To increase its slow steering speed, The Hagar has been designed specifically around using a short stem. When we use smaller steering arcs, the handlebars become a touch more sensitive to steering inputs, which results in less effort required to change the direction of the bike.
That said, the best way to improve the handling of a slow steering bike – especially if you’re carrying any front luggage – is to increase the steering leverage. We can do this easily by installing a wider drop bar. Curve Bicycles specifically recommend their 600mm wide (brake hoods) Walmer drop bar with their new GMX bikepacking bike. If you want precise bike handling with bikepacking bags up front, a wide handlebar upgrade is going to be a must.
We’ve now determined that the steering is slow (but not totally unreasonable) on The Hagar, but there is one more aspect to its steering that is the biggest downside to a high trail bike – a large wheel flop.
This is the vertical distance the front axle lowers when the handlebars are turned (measured at 90 degrees). A bike with a large amount of wheel flop will, at low speeds (<20kph/12mph), constantly want to pull your bars to the side while you ride, requiring extra effort to keep the bike in a straight line.
With 60% more wheel flop than a typical gravel bike, The Hagar will undoubtedly be a bit of a handful on slow climbs. Then again, the Salsa Cutthroat and Fargo both have 50% more wheel flop than typical, and by most reports, they handle slow speeds just fine.
The good news is that wider handlebars are the antidote to not only the slow steering speed of The Hagar, but they’ll also reduce the effect of the wheel flop thanks to the additional steering leverage.
Progressive Geometry Summary: Evil Chamois Hagar
On balance, the Evil Chamois Hagar is actually NOT as wacky as it looks.
The front-to-rear weight distribution has been optimised for descending, so the bike will be incredibly stable at high speeds, handling steep backroad descents better than any other gravel bike available. On flat corners or steep climbs, this bike will require more work to maintain front tyre grip – in other words, you’ll need to shift more of your weight forward to get the equivalent grip. That said, when we factor in any luggage over the front wheel, you can expect no shortage of front end grip.
The long front centre, slack head tube angle and long fork rake results in an endo angle that is significantly larger than most gravel bikes. This reduces the feeling of going over the handlebars, allowing you to ride more confidently on singletrack, especially when things get rough and/or steep. Meanwhile, the looping angle up back is in line with other gravel bikes.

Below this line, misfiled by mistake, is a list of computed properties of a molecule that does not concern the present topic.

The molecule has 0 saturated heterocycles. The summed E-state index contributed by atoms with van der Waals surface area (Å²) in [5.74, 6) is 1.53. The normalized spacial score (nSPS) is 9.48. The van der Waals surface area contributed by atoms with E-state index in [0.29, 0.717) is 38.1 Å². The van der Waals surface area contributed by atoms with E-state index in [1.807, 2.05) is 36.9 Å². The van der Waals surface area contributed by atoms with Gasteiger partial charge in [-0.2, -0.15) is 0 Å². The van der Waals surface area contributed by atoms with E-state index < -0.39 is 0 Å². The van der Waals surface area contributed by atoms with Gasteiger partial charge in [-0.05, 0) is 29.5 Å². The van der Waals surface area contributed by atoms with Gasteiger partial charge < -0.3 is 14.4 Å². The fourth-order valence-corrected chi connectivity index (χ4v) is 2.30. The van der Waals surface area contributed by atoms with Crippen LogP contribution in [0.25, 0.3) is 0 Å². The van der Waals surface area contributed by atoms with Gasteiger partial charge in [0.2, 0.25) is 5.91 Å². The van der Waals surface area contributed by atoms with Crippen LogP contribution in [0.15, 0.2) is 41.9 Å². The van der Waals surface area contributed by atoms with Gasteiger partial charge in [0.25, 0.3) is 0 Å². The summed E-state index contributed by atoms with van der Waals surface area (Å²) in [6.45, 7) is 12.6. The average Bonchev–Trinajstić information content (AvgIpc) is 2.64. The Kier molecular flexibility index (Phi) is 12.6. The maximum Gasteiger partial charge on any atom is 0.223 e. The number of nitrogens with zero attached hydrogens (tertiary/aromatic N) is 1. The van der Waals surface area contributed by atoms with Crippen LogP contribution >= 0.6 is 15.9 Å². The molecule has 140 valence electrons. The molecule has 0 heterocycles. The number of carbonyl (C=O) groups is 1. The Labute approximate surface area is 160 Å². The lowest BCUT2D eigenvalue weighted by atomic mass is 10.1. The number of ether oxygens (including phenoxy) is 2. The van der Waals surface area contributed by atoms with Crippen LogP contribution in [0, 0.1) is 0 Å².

The steering of The Hagar is very slow compared to a typical gravel bike. At low speeds, you can expect the handlebars to pull to the sides thanks to the high wheel flop, and this will be compounded with any front luggage. The short stem of the Chamois Hagar speeds the steering up a touch, but ultimately, a wide handlebar with additional steering leverage is the best antidote to a high trail, high wheel flop bike.
How Could We Improve The Frame Geometry?
I know I’m jumping the gun here given I haven’t even ridden The Hagar… but based on the fundamentals of bike handling, there are a few ways we can improve the steering and weight balance of this bike, while still retaining the same downhill shred-ability – in theory at least.
1. More fork offset and less head tube angle. By tweaking these two values we can achieve a similarly long front centre and similarly big endo angle, but with quicker steering and less wheel flop (eg. 68 degrees + 60mm offset = 14% faster steering / 17% less wheel flop). Check out the Stooge MK4 or Jones Plus LWB to see this in practice.
2. Longer chainstays on the bigger frame sizes. By increasing the chainstay length and therefore looping angles, we can climb steeper gradients with more grip on the front wheel.
3. Steeper seat tube angles on the smaller frame sizes. This would put more weight on the front wheel, increasing the front tyre grip when cornering seated.
4. Shorter reach on the smaller frame sizes. Along with the steeper seat tube angles, we could decrease the frame reach, which would allow a much better fit of the wider handlebars necessary to offset the slow steering speeds.
Want An Evil Chamois Hagar For 25% of the Cost?
If you like the sound of The Hagar but not the cost (US $4799+), I’ll let you in on a little secret – you can build a gravel bike with a similar-ish geometry, for a fraction of the cost. Actually, I’d argue this rig would handle even better for most bikepacking speeds and terrain, especially with luggage on the front.
As you can see in the drawings, the Salsa Journeyman flat bar has a very similar overall geometry to The Hagar. At US $949, you could get the bike, install a Curve Walmer or Ritchey Venturemax XL handlebar and shorter stem for $170, then fit up some Claris shifters for another $100, and ta-da – a budget bike, not all that dissimilar to the Evil Chamois Hagar… for quite literally 25% of the cost.
I love that the Evil Chamois Hagar offers something a little different to the norm, which gives us pause for thought about what actually constitutes a good frame geometry for gravel bikes.
In the next few years, you can expect to see many more gravel bikes with a longer frame reach and shorter stems. I can’t imagine you’ll see a 66-degree head tube angle on another gravel bike (I might have to swallow those words), but off-road specific gravel bikes will likely settle on 68 or 69-degree head tube angles paired with longer fork rakes.
Head HERE To See Six Other Bikepacking Bike Trends For 2020